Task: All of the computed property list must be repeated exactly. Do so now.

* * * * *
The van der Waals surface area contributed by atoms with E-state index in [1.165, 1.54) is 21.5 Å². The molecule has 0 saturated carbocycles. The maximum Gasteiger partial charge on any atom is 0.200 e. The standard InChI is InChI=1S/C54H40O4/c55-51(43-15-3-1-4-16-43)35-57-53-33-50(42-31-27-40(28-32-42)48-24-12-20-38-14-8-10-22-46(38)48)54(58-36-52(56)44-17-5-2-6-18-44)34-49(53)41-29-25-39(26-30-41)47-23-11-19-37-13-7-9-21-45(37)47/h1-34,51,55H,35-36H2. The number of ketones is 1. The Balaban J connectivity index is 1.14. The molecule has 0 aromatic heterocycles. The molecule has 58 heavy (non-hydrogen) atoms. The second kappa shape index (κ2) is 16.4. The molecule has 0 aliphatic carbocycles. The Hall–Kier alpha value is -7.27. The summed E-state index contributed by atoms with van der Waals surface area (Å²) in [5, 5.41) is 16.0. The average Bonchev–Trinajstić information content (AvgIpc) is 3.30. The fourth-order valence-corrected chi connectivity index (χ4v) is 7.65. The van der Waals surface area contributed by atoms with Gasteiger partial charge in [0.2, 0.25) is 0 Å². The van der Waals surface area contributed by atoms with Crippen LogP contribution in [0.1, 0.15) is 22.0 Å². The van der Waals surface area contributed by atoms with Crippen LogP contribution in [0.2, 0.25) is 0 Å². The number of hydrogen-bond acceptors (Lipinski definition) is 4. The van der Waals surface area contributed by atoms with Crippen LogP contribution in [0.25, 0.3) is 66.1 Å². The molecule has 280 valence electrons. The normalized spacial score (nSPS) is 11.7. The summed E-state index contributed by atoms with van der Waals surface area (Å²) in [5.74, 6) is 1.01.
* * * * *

The van der Waals surface area contributed by atoms with E-state index in [1.165, 1.54) is 21.5 Å². The molecule has 0 saturated carbocycles. The maximum Gasteiger partial charge on any atom is 0.200 e. The standard InChI is InChI=1S/C54H40O4/c55-51(43-15-3-1-4-16-43)35-57-53-33-50(42-31-27-40(28-32-42)48-24-12-20-38-14-8-10-22-46(38)48)54(58-36-52(56)44-17-5-2-6-18-44)34-49(53)41-29-25-39(26-30-41)47-23-11-19-37-13-7-9-21-45(37)47/h1-34,51,55H,35-36H2. The number of ketones is 1. The Balaban J connectivity index is 1.14. The molecule has 0 aromatic heterocycles. The molecule has 58 heavy (non-hydrogen) atoms. The second kappa shape index (κ2) is 16.4. The molecule has 0 aliphatic carbocycles. The Hall–Kier alpha value is -7.27. The summed E-state index contributed by atoms with van der Waals surface area (Å²) in [5, 5.41) is 16.0. The average Bonchev–Trinajstić information content (AvgIpc) is 3.30. The fourth-order valence-corrected chi connectivity index (χ4v) is 7.65. The van der Waals surface area contributed by atoms with Gasteiger partial charge in [0.2, 0.25) is 0 Å². The van der Waals surface area contributed by atoms with Crippen LogP contribution in [0.1, 0.15) is 22.0 Å². The van der Waals surface area contributed by atoms with Crippen LogP contribution in [0.2, 0.25) is 0 Å². The number of hydrogen-bond acceptors (Lipinski definition) is 4. The van der Waals surface area contributed by atoms with Crippen LogP contribution in [0.25, 0.3) is 66.1 Å². The molecule has 280 valence electrons. The normalized spacial score (nSPS) is 11.7. The summed E-state index contributed by atoms with van der Waals surface area (Å²) in [5.74, 6) is 1.01.